b) Patients dying while on the waiting list. About40% of patients on kidney transplant waiting lists may die in 5 years[3]and 43% of patients waiting for heart transplant died or become too sick for a heart transplant [13].
c) Strict inclusion criteria for AT that exclude patients with milder but medically significant organ failures.
d) Exclusions for AT that are based on age, co- morbidities, HLA sensitization etc.
e) Illegal activities e.g. organ trading, trafficking, duress, exploitation, transplantation commercialism, transplantation tourism, forced organ harvesting etc.[14] [15] [16] [17]. The sales of organs from Muslim and non- Muslim citizens of poor states, refugees and migrant workers etc. are well known with numerous anecdotes. These types of transplanted related crimes are often under-reported and are estimated to occur in 5 – 10% of global organ transplants [15].In 2018, about 40 million of people were victims of ‘the trafficking of human beings for the purpose of organ removal’ [16].
f) Controversies in definition and acceptance of brain death or donation after circulatory determination of death (DCDD) that facilitate human organ procurements [18].
If PXT is successful, porcine organs become tradable commodities and available to all the patients with organ failures. The potentially unlimited supply of organs could satisfy the demands for OT and solve these bioethical issues. For Muslims, PXT can stop the procuring of human organs from living or deceased donors; eliminate the black markets for human organs and the exploitation of the under-privileged Muslims; avoid the controversies of brain death [19] or DCDD and provide much needed justice to all the patients.

Porcine derived treatment: overview and established permissibility

Pork is ḥaram. However, a wide range of porcine derived products and appliances are permitted to be used medically for a long time. In the contemporary period and during the life time of the Prophet, PBUH, pigs were grown and bred as source of food (pork) and hide. It is not envisaged that pigs can be used for other purposes, as known today. The often-quoted harmful effects from pork or pigs, including various porcine transmissible diseases [20] could be controllable or eliminated through meticulous porcine husbandry (vide infra) [21]. The metabolic effects from ingestion of pork or porcine organs, like hyperlipidaemia and gout, will not appear in recipients of Organ PXT. It is arguable whether these reasons could still be used to reject PXT.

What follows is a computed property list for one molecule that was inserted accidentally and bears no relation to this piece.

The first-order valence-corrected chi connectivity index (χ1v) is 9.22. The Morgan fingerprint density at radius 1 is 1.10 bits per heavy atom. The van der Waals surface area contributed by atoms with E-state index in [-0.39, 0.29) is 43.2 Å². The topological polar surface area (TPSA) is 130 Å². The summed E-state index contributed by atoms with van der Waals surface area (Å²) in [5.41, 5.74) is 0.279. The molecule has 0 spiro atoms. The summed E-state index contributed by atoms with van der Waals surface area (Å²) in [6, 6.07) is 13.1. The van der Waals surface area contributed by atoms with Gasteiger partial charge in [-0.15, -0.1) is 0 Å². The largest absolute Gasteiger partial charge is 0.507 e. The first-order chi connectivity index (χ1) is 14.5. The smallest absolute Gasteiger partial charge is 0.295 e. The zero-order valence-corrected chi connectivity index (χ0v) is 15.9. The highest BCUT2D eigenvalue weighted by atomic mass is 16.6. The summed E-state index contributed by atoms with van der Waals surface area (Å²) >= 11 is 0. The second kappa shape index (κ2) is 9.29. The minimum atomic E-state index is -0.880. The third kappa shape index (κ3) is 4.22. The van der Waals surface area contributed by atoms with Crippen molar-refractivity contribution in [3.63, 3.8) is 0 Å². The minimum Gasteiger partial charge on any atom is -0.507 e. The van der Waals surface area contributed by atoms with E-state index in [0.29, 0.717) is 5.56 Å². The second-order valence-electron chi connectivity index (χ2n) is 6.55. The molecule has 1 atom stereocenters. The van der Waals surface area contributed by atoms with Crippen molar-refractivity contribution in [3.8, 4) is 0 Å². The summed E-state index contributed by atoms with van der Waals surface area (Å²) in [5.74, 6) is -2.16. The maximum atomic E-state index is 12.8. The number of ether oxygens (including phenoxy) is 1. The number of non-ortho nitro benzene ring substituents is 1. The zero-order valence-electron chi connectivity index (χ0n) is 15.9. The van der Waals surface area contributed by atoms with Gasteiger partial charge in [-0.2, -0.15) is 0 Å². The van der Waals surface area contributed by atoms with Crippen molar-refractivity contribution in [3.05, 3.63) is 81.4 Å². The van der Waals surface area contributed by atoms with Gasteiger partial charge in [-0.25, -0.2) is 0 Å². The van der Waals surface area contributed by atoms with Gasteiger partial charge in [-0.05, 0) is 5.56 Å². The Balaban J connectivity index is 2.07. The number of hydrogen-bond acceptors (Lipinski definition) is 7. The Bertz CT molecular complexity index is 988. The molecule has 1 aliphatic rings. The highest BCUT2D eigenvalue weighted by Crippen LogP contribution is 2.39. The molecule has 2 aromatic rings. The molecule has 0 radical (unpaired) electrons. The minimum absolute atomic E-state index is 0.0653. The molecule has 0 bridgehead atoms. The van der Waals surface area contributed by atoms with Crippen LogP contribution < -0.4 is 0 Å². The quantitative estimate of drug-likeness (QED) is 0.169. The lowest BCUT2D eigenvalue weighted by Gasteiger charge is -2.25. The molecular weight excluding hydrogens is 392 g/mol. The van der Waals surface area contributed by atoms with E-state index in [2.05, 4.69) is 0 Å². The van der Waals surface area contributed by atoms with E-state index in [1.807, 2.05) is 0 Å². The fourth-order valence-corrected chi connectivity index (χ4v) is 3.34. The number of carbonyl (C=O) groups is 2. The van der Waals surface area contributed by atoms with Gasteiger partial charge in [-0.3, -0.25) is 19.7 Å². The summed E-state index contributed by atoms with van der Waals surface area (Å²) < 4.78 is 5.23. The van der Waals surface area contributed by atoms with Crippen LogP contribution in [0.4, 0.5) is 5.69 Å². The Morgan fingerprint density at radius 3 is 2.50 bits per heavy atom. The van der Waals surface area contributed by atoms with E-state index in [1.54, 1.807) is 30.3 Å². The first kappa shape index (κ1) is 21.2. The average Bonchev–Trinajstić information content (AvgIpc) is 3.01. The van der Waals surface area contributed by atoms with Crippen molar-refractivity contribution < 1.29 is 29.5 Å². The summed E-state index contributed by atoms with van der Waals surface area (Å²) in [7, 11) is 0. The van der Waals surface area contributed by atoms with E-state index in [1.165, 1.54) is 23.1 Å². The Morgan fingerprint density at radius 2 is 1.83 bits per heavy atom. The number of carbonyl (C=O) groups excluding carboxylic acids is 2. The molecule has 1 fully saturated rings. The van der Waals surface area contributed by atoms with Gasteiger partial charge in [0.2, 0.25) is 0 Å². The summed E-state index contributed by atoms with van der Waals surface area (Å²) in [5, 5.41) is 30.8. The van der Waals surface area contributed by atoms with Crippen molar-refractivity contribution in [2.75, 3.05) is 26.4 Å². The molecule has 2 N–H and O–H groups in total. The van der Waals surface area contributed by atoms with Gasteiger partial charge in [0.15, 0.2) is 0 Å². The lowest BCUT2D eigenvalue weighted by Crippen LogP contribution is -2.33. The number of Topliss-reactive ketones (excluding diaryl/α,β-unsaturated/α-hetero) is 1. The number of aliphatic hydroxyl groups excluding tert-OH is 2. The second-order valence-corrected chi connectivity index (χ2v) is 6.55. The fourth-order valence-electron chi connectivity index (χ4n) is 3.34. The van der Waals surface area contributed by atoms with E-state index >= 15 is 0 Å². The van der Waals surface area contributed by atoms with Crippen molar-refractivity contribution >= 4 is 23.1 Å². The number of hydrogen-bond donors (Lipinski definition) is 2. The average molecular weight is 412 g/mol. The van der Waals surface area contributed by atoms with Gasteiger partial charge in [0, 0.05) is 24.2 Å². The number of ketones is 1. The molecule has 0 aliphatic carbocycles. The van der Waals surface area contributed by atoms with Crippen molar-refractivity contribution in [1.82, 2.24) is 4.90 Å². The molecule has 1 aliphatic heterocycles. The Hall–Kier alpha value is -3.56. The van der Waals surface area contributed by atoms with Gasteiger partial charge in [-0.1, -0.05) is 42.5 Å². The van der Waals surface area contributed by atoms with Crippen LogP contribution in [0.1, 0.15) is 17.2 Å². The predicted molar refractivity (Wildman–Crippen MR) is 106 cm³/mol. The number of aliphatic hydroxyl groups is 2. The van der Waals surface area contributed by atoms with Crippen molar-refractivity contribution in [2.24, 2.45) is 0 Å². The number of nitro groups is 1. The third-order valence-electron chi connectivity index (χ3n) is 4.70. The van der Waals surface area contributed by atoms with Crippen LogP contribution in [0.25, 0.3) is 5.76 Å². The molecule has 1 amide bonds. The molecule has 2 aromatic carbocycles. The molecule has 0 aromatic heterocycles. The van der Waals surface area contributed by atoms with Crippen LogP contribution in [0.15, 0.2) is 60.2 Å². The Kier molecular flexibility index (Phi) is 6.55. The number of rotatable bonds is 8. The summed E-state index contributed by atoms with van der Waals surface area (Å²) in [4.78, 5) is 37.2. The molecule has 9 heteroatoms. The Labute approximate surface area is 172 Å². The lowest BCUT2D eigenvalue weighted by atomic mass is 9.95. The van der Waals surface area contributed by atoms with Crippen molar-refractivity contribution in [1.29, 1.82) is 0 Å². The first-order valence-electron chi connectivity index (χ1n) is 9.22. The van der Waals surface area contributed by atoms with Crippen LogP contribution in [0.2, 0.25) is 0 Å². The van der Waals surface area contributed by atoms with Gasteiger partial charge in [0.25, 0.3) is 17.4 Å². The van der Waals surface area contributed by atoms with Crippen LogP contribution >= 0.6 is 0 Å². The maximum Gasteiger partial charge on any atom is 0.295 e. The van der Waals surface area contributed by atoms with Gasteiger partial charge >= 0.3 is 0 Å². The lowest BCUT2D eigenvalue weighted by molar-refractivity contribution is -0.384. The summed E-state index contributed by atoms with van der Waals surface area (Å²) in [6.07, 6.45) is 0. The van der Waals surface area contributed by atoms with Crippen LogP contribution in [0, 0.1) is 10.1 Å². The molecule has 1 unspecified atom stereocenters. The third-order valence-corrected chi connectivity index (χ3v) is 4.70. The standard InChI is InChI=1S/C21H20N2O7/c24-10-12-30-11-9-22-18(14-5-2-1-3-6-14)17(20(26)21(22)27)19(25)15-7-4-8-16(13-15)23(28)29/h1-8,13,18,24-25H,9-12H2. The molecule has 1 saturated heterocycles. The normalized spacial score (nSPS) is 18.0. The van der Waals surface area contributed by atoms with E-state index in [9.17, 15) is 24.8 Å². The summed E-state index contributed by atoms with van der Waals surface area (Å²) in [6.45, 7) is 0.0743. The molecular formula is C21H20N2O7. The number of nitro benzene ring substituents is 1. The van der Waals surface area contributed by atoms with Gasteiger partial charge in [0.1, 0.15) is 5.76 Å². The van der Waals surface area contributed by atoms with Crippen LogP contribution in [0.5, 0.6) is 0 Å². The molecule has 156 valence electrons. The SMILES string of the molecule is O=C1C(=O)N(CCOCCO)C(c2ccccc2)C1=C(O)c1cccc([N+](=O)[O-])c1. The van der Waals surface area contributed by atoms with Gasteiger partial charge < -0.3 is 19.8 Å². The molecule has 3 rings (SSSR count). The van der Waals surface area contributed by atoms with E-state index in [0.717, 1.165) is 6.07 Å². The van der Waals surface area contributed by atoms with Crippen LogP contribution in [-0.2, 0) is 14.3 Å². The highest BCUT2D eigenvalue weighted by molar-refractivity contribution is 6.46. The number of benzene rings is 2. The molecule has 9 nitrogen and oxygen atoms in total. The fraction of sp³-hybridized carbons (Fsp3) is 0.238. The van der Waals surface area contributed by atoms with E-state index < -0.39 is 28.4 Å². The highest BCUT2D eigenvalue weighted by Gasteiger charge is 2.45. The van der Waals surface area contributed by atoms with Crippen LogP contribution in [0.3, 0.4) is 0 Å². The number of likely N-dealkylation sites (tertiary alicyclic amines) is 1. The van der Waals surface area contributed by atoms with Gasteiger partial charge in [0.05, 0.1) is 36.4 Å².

The jurists’ opinions are divided whether porcine derived biomedical products or treatments are ḥaram or halāl [20]:
a) ḥaram: pork and all porcine products are prohibited. b) halāl after istihalah or ḍarūrah invoked [8]. c) halāl for maṣlahāh where benefits exceed the harms.
The extent of application of these general principles varies. A minority jurist school (Zhiri) opined that only pork is ḥaram. Other porcine products are permissible. shāfi and ḥanbalī schools limit the application of istihalah to a few circumstances only e.g. wine to vinegar and tanned animal skins [8]. However, most scholars permit the use of non-halāl ingredients in medications or treatments through istihalah. Where istihalah is disallowed, ḍarūrahor maṣlahāhis applied to permitḥaram treatments in specific situations. In using maṣlahāh, the negative impacts of the harmful porcine xenozoonoses need to be excluded as well.
Porcine therapeutic products or appliances,that have been permitted,include porcine heart valves that are used for respective valvular replacements [20] [22], Clexane in post-partum women [23], gelatin in vaccines and capsules, and trypsin in vaccines [6] [7], porcine surgical products [24].

Cells and Organs PXT: Compatibility and Obstacles

As in all OTs, successful PXTs must overcome the various obstacles listed in Table 2.
From the Islamic Perspectives, PXTs also have to satisfy the requirements involving the recipients, donor pigs, the PXT process and the community at large (Table 3). In Islamic bioethics, avoidance of harm presides over benefits. Specifically, the first priority in PXT is the minimization or prevention of porcine xenozoonoses that may affect the recipients or spread to the community [5] [25] [26]. Researches will not be permissible if there were harms or violation to the rights of the patients, the community at large or the donor animals [11][27].
For both Cells and Organ PXT, GMs in pigs can enhance the survival and functioning of the Porcine Xenograft (PXG). More and more GMs have been investigated and are available for experimental and clinical studies [4] [28].
The often-neglected issue in PXT is the requirement of good animal husbandry [29]. The veterinary staff and facilities are responsible for taking care of the pigs from isolation and breeding to ova, zygote and blastocyst extractions, post-procedure care, operative delivery, early colostrum weaning etc. [21] Appropriate considerations to the welfare of animals must be given [30]. The animals after GM must be able to live well, have close to normal physiologies, survive and reproduce [31].